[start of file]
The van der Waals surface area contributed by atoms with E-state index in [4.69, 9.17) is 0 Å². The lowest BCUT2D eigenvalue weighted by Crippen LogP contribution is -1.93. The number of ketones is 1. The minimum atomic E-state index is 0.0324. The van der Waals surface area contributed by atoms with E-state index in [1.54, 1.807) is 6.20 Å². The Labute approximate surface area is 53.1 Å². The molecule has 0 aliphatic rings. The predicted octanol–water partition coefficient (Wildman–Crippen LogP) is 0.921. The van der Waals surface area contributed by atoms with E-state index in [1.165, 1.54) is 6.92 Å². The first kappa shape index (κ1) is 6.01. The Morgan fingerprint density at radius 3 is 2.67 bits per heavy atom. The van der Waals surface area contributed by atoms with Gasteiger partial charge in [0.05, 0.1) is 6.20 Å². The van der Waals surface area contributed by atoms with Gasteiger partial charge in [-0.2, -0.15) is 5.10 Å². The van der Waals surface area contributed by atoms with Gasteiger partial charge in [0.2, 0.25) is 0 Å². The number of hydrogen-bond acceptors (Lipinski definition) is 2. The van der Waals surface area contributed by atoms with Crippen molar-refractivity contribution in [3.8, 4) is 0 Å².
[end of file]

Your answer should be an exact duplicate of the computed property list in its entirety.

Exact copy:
The van der Waals surface area contributed by atoms with E-state index in [4.69, 9.17) is 0 Å². The lowest BCUT2D eigenvalue weighted by Crippen LogP contribution is -1.93. The number of ketones is 1. The minimum atomic E-state index is 0.0324. The van der Waals surface area contributed by atoms with E-state index in [1.54, 1.807) is 6.20 Å². The Labute approximate surface area is 53.1 Å². The molecule has 0 aliphatic rings. The predicted octanol–water partition coefficient (Wildman–Crippen LogP) is 0.921. The van der Waals surface area contributed by atoms with E-state index in [1.165, 1.54) is 6.92 Å². The first kappa shape index (κ1) is 6.01. The Morgan fingerprint density at radius 3 is 2.67 bits per heavy atom. The van der Waals surface area contributed by atoms with Gasteiger partial charge in [0.05, 0.1) is 6.20 Å². The van der Waals surface area contributed by atoms with Gasteiger partial charge in [-0.2, -0.15) is 5.10 Å². The van der Waals surface area contributed by atoms with Gasteiger partial charge in [0.2, 0.25) is 0 Å². The number of hydrogen-bond acceptors (Lipinski definition) is 2. The van der Waals surface area contributed by atoms with Crippen molar-refractivity contribution in [3.8, 4) is 0 Å².